Measurement of residual sugar in wine

This document gives a brief summary of the procedures and equipment requirements for some commonly used techniques for determination of the concentration of residual sugar (predominantly glucose and fructose) in wines. There are several techniques of varying degree of difficulty and analytical accuracy that are used to measure the concentration of residual sugar in wine.

Clinitest® (rapid method using test pills)

Description: This rapid technique is useful to establish the approximate sugar content of wines in the range 0.1-2.0% (i.e. 1-20 g/L). Commercially available test kits (such as Clinitest®) supply instructions and colour charts to assist in interpretation of results.

Equipment: Rapid test kit
Services: Wash up area
Space required: Minimal bench space

Reaction/titration

Description: There are two procedures commonly used to estimate sugars in wines using this technique. These are the (i) Lane and Eynon and (ii) Rebelein methods, both of which rely on reacting the sugars with alkaline cupric tartrate and then titrating to determine the excess copper ions (Cu2+). In the Lane and Eynon method, standard glucose solution is used as titrant, but in the Rebelein method, the concentration of Cu2+ is determined by reacting with excess iodine and then estimating the remaining iodine by titrating with standard thiosulfate solution. In both cases, red wines must be decolourised (Iland et al. 2000).

It should be noted that both of these techniques measure all of the sugars in the wine (commonly referred to as reducing sugars) including those like the pentose sugars which are not considered fermentable. These tests will therefore give higher results than tests that determine just the concentration of glucose and fructose.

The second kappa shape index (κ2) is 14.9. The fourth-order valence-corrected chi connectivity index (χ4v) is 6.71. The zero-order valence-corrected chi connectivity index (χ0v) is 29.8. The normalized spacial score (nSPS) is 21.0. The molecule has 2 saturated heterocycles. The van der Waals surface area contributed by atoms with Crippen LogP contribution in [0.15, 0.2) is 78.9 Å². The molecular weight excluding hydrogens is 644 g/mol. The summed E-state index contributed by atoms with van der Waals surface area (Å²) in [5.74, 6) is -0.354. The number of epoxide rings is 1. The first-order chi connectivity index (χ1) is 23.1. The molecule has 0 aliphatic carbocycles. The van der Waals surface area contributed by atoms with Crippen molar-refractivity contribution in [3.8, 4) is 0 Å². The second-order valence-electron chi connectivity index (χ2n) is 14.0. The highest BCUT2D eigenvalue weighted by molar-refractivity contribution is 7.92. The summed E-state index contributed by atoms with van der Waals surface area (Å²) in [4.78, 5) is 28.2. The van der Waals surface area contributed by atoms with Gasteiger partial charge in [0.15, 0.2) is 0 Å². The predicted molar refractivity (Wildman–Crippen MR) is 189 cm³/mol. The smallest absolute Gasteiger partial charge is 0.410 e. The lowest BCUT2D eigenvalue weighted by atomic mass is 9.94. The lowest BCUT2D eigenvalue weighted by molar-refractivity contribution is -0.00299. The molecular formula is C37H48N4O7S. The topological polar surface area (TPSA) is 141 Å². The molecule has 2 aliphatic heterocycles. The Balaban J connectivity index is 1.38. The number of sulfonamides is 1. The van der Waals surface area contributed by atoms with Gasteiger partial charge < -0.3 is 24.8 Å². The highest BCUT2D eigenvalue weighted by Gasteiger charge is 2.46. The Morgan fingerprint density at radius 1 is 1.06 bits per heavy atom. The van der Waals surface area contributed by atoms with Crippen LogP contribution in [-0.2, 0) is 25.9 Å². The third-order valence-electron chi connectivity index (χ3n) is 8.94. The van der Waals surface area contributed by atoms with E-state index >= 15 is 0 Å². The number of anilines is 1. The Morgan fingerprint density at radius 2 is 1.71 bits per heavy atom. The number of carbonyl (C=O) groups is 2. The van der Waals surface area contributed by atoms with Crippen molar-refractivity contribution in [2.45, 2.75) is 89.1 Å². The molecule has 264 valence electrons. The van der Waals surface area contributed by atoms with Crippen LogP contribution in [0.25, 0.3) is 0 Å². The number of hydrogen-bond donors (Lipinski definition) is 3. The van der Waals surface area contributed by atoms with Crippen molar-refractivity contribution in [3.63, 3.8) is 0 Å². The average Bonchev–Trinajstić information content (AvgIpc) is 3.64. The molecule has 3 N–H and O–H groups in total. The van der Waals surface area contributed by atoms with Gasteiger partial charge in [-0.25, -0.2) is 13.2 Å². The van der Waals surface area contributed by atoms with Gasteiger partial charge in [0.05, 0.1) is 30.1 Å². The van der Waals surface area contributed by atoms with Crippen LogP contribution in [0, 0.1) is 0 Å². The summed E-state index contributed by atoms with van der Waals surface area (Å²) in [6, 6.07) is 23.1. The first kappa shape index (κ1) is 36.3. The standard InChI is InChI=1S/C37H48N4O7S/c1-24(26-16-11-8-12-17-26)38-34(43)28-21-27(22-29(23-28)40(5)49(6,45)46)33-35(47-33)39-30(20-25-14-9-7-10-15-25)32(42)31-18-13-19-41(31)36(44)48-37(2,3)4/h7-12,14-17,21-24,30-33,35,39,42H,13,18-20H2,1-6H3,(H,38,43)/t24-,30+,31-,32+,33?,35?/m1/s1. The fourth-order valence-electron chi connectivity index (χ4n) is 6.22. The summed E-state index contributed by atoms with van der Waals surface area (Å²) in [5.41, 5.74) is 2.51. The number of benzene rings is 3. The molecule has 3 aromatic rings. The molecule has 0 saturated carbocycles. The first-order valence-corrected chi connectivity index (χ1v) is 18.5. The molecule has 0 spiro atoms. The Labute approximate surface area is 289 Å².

Equipment: Flasks, flame or hotplate for boiling, burette
Calibration: Made-up standard solutions of sugar in water
Services: Flame burner, wash up area
Space required: Bench space

Enzymatic assay

Description: The conversion of glucose and fructose by specific enzymes can be monitored directly by measuring the absorbance (340 nm) resulting from the generation of a by-product of the reaction (NADPH). The test is quite straightforward to conduct and requires only sample dilution. Kits for this assay are commercially available.

Equipment: UV spectrophotometer and cuvettes, autopipettes
Calibration: Made-up and kit-supplied standard solutions of glucose in water
Services: Electricity, wash up area
Space required: Bench space depending on spectrophotometer footprint

High performance liquid chromatography (HPLC)

Description: High performance liquid chromatography (HPLC) is a technique that offers several advantages for the analysis of compounds including sugar in wine, including potential for automation, high precision and it is relatively fast. However, there is a fairly high capital cost and skilled personnel are required to operate and maintain the instrument. Generally, this technique is only used where there are other applications of HPLC being used by the winery on a routine basis (e.g. organic acids).

Equipment: High performance liquid chromatograph
Calibration: Use made-up standard solutions of sugar in water
Reagents: Mobile phase, standard solutions for calibration
Services: Electricity
Space required: Significant bench area, gas bottle storage area

References and further reading

  • Amerine, M.A.; Ough, C.S. (1980) Methods for analysis of musts and wines. New York Wiley-Interscience.
  • Iland, P.; Ewart, A.; Sitters, J.; Markides, A.; Bruer, N. (2000) Techniques for chemical analysis and quality monitoring during winemaking. Campbelltown, SA Patrick Iland Wine Promotions.
  • Rankine, B.C. (1998) Making good wine: a manual of winemaking practice for Australia and New Zealand. South Melbourne, Sun Books (Macmillan Australia).
  • Zoecklein, B.W.; Fugelsang, K.C.; Gump, B.H.; Nury, F.S. (1995) Wine analysis and production. New York Chapman & Hall.